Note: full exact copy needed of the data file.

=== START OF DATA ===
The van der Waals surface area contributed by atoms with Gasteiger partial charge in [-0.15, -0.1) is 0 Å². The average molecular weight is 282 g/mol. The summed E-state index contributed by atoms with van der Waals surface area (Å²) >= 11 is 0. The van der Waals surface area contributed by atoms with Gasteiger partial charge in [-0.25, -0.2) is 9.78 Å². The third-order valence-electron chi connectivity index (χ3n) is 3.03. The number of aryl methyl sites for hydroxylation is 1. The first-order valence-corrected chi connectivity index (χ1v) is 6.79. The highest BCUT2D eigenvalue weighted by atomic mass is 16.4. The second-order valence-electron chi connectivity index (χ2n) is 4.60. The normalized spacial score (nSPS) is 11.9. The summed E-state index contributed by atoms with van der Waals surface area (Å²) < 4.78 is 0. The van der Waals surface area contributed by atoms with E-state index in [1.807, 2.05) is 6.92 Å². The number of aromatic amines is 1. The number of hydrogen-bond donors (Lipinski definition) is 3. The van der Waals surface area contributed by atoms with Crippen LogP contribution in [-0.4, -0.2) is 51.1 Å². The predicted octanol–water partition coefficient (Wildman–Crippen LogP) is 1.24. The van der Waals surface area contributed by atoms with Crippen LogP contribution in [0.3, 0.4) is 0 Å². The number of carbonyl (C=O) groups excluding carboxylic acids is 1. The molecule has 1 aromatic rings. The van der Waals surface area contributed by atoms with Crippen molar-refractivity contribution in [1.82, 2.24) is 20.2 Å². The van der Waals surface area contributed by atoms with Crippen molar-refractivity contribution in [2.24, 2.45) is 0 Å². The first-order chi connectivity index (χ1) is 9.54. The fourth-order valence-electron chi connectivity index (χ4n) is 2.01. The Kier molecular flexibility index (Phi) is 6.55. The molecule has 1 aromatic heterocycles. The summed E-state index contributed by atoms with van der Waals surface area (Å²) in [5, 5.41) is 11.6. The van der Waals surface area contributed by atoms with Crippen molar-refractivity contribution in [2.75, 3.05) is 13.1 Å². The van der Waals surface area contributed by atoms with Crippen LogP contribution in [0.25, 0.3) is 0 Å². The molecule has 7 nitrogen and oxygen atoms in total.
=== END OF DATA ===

The van der Waals surface area contributed by atoms with Gasteiger partial charge in [-0.15, -0.1) is 0 Å². The average molecular weight is 282 g/mol. The summed E-state index contributed by atoms with van der Waals surface area (Å²) >= 11 is 0. The van der Waals surface area contributed by atoms with Gasteiger partial charge in [-0.25, -0.2) is 9.78 Å². The third-order valence-electron chi connectivity index (χ3n) is 3.03. The number of aryl methyl sites for hydroxylation is 1. The first-order valence-corrected chi connectivity index (χ1v) is 6.79. The highest BCUT2D eigenvalue weighted by atomic mass is 16.4. The second-order valence-electron chi connectivity index (χ2n) is 4.60. The normalized spacial score (nSPS) is 11.9. The summed E-state index contributed by atoms with van der Waals surface area (Å²) < 4.78 is 0. The van der Waals surface area contributed by atoms with E-state index in [1.807, 2.05) is 6.92 Å². The number of aromatic amines is 1. The number of hydrogen-bond donors (Lipinski definition) is 3. The van der Waals surface area contributed by atoms with Crippen LogP contribution in [-0.4, -0.2) is 51.1 Å². The predicted octanol–water partition coefficient (Wildman–Crippen LogP) is 1.24. The van der Waals surface area contributed by atoms with Crippen LogP contribution in [0.3, 0.4) is 0 Å². The number of carbonyl (C=O) groups excluding carboxylic acids is 1. The molecule has 1 aromatic rings. The van der Waals surface area contributed by atoms with Crippen molar-refractivity contribution in [1.82, 2.24) is 20.2 Å². The van der Waals surface area contributed by atoms with Crippen molar-refractivity contribution in [2.24, 2.45) is 0 Å². The first-order chi connectivity index (χ1) is 9.54. The fourth-order valence-electron chi connectivity index (χ4n) is 2.01. The Kier molecular flexibility index (Phi) is 6.55. The molecule has 1 aromatic heterocycles. The summed E-state index contributed by atoms with van der Waals surface area (Å²) in [5, 5.41) is 11.6. The van der Waals surface area contributed by atoms with Crippen molar-refractivity contribution in [2.75, 3.05) is 13.1 Å². The van der Waals surface area contributed by atoms with Crippen LogP contribution in [0.25, 0.3) is 0 Å². The molecule has 7 nitrogen and oxygen atoms in total.